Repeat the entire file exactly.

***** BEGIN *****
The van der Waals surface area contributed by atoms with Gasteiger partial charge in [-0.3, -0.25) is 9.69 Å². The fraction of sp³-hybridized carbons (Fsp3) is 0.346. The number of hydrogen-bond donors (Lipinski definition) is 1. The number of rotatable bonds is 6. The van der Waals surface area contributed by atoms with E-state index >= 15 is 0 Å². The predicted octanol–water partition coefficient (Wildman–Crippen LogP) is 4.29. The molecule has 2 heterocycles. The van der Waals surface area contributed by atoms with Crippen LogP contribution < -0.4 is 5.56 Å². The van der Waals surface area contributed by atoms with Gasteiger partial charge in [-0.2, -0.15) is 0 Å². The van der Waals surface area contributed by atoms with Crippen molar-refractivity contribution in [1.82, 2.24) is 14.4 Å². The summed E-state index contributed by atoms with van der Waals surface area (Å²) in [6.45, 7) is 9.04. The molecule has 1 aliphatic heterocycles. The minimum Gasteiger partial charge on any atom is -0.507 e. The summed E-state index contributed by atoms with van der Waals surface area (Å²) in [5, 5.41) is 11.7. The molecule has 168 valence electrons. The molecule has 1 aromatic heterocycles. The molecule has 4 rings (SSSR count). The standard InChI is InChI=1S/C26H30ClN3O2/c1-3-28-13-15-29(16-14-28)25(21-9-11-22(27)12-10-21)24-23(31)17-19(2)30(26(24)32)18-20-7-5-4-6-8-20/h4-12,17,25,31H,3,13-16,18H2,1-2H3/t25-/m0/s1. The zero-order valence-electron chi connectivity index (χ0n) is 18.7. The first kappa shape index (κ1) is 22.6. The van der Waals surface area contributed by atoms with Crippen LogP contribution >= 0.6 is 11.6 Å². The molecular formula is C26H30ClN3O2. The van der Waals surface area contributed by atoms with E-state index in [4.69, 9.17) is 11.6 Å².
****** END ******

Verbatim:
The van der Waals surface area contributed by atoms with Gasteiger partial charge in [-0.3, -0.25) is 9.69 Å². The fraction of sp³-hybridized carbons (Fsp3) is 0.346. The number of hydrogen-bond donors (Lipinski definition) is 1. The number of rotatable bonds is 6. The van der Waals surface area contributed by atoms with E-state index >= 15 is 0 Å². The predicted octanol–water partition coefficient (Wildman–Crippen LogP) is 4.29. The molecule has 2 heterocycles. The van der Waals surface area contributed by atoms with Crippen LogP contribution < -0.4 is 5.56 Å². The van der Waals surface area contributed by atoms with Gasteiger partial charge in [-0.2, -0.15) is 0 Å². The van der Waals surface area contributed by atoms with Crippen molar-refractivity contribution in [1.82, 2.24) is 14.4 Å². The summed E-state index contributed by atoms with van der Waals surface area (Å²) in [6.45, 7) is 9.04. The molecule has 1 aliphatic heterocycles. The minimum Gasteiger partial charge on any atom is -0.507 e. The summed E-state index contributed by atoms with van der Waals surface area (Å²) in [5, 5.41) is 11.7. The molecule has 168 valence electrons. The molecule has 1 aromatic heterocycles. The molecule has 4 rings (SSSR count). The standard InChI is InChI=1S/C26H30ClN3O2/c1-3-28-13-15-29(16-14-28)25(21-9-11-22(27)12-10-21)24-23(31)17-19(2)30(26(24)32)18-20-7-5-4-6-8-20/h4-12,17,25,31H,3,13-16,18H2,1-2H3/t25-/m0/s1. The zero-order valence-electron chi connectivity index (χ0n) is 18.7. The first kappa shape index (κ1) is 22.6. The van der Waals surface area contributed by atoms with Crippen LogP contribution >= 0.6 is 11.6 Å². The molecular formula is C26H30ClN3O2. The van der Waals surface area contributed by atoms with E-state index in [4.69, 9.17) is 11.6 Å².